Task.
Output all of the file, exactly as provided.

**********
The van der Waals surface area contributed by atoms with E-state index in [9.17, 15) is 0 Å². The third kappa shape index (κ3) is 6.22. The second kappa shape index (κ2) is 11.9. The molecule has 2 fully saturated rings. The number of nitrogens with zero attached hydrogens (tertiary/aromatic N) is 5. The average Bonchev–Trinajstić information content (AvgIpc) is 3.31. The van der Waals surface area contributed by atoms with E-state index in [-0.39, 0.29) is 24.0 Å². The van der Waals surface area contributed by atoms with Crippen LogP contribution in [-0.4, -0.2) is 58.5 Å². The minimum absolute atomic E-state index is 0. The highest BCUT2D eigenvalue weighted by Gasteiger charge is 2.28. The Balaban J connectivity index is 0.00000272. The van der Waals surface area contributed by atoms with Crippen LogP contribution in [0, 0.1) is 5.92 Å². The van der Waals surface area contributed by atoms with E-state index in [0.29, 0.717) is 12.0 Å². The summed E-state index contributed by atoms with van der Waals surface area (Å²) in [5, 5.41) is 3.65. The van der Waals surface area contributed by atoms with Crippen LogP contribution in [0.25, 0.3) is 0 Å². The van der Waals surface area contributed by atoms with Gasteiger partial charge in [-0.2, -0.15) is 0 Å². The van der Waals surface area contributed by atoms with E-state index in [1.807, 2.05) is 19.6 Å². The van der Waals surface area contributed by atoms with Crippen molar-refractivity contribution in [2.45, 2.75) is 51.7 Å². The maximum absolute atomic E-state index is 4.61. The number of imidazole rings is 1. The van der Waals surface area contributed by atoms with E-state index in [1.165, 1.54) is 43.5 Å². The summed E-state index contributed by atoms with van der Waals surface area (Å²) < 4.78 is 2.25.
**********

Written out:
The van der Waals surface area contributed by atoms with E-state index in [9.17, 15) is 0 Å². The third kappa shape index (κ3) is 6.22. The second kappa shape index (κ2) is 11.9. The molecule has 2 fully saturated rings. The number of nitrogens with zero attached hydrogens (tertiary/aromatic N) is 5. The average Bonchev–Trinajstić information content (AvgIpc) is 3.31. The van der Waals surface area contributed by atoms with E-state index in [-0.39, 0.29) is 24.0 Å². The van der Waals surface area contributed by atoms with Crippen LogP contribution in [-0.4, -0.2) is 58.5 Å². The minimum absolute atomic E-state index is 0. The highest BCUT2D eigenvalue weighted by Gasteiger charge is 2.28. The Balaban J connectivity index is 0.00000272. The van der Waals surface area contributed by atoms with Crippen LogP contribution in [0, 0.1) is 5.92 Å². The van der Waals surface area contributed by atoms with E-state index in [0.29, 0.717) is 12.0 Å². The summed E-state index contributed by atoms with van der Waals surface area (Å²) in [5, 5.41) is 3.65. The van der Waals surface area contributed by atoms with Crippen LogP contribution in [0.25, 0.3) is 0 Å². The van der Waals surface area contributed by atoms with Gasteiger partial charge in [-0.2, -0.15) is 0 Å². The van der Waals surface area contributed by atoms with E-state index in [1.807, 2.05) is 19.6 Å². The van der Waals surface area contributed by atoms with Crippen molar-refractivity contribution in [2.45, 2.75) is 51.7 Å². The maximum absolute atomic E-state index is 4.61. The number of imidazole rings is 1. The van der Waals surface area contributed by atoms with E-state index in [1.165, 1.54) is 43.5 Å². The summed E-state index contributed by atoms with van der Waals surface area (Å²) < 4.78 is 2.25.